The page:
Arizona Rejects Recreational Marijuana - But Will It Matter?

Arizona Rejects Recreational Marijuana

Voters in Arizona have rejected Proposition 205 to legalize recreational marijuana. Tuesday’s result was close with 981,948 no votes (52.2 percent) and 900,814 yes votes. The proposition called for legalizing possession and consumption of cannabis by adults 21 and older. Medical marijuana was legalized in Arizona in 1996.

Adam Deguire of the anti-legalization campaign, told The Arizona Republic that voters “saw through an initiative drafted by marijuana special interests.” He added: “The defeat of Proposition 205 helps to secure a safe and prosperous future for Arizona for many years to come.” He said the campaign’s most effective messaging was sharing how Colorado was affected by marijuana legalization on several fronts: public safety, youth use and public funding of education from tax revenues.

The CBS television program 60 Minutes visited Colorado in October to report on the ramifications of cannabis legalization there. The newsmagazine talked with a pediatrician who is concerned by what he has seen in his own hospital. “In the first nine months of this year, 27 babies born at this hospital tested positive for THC, the psychoactive ingredient in marijuana,” he told 60 Minutes. “That’s on track to be about 15 percent higher than last year.”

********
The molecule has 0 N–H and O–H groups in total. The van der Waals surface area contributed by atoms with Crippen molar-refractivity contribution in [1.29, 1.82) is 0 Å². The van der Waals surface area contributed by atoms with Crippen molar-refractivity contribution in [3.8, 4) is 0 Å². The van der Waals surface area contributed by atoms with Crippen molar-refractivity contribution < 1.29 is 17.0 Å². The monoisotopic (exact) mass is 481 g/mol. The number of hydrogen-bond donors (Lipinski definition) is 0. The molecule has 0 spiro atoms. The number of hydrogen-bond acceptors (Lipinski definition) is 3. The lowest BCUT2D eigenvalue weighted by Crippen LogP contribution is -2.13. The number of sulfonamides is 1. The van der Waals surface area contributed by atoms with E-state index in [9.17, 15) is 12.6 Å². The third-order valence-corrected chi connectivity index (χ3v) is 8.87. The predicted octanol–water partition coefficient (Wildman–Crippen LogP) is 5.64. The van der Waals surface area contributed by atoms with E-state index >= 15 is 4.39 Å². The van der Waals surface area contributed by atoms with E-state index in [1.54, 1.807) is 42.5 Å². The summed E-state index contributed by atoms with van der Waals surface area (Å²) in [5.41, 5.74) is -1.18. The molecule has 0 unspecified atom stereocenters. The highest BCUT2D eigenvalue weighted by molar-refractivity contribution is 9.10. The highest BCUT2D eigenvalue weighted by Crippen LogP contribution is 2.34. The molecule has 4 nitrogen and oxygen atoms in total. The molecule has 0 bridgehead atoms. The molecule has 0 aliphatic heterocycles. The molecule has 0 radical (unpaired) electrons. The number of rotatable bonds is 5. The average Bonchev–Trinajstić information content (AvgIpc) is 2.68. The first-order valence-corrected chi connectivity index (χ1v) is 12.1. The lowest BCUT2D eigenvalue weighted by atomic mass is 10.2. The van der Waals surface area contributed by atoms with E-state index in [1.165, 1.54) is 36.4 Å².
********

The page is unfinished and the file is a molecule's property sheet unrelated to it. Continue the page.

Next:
Leading up to the election, recreational marijuana use was legal in only four states: Alaska, Colorado, Oregon and Washington, as well as the District of Columbia. With the addition of California, Massachusetts and Nevada, the percentage of Americans living in states where recreational marijuana use is legal for adults rose above the 20 percent mark, from 5 percent before.

Arizona voters seem to have weighed the implications of marijuana legalization carefully but their state now shares borders with three states that have fully legalized it. California in particular should be of concern.

According to the New York Times, the yes vote in California “reinforced the state’s position as the epicenter of marijuana cultivation for the country, a role it has had illicitly for decades. Marijuana companies have been positioning themselves for the prospect of interstate commerce, buying large plots of land in areas that now grow vegetables and other crops.”

Once cannabis cultivation swings into full gear in neighboring California, it’s hard to imagine that Arizona will not feel any negative impact despite voting against recreational marijuana.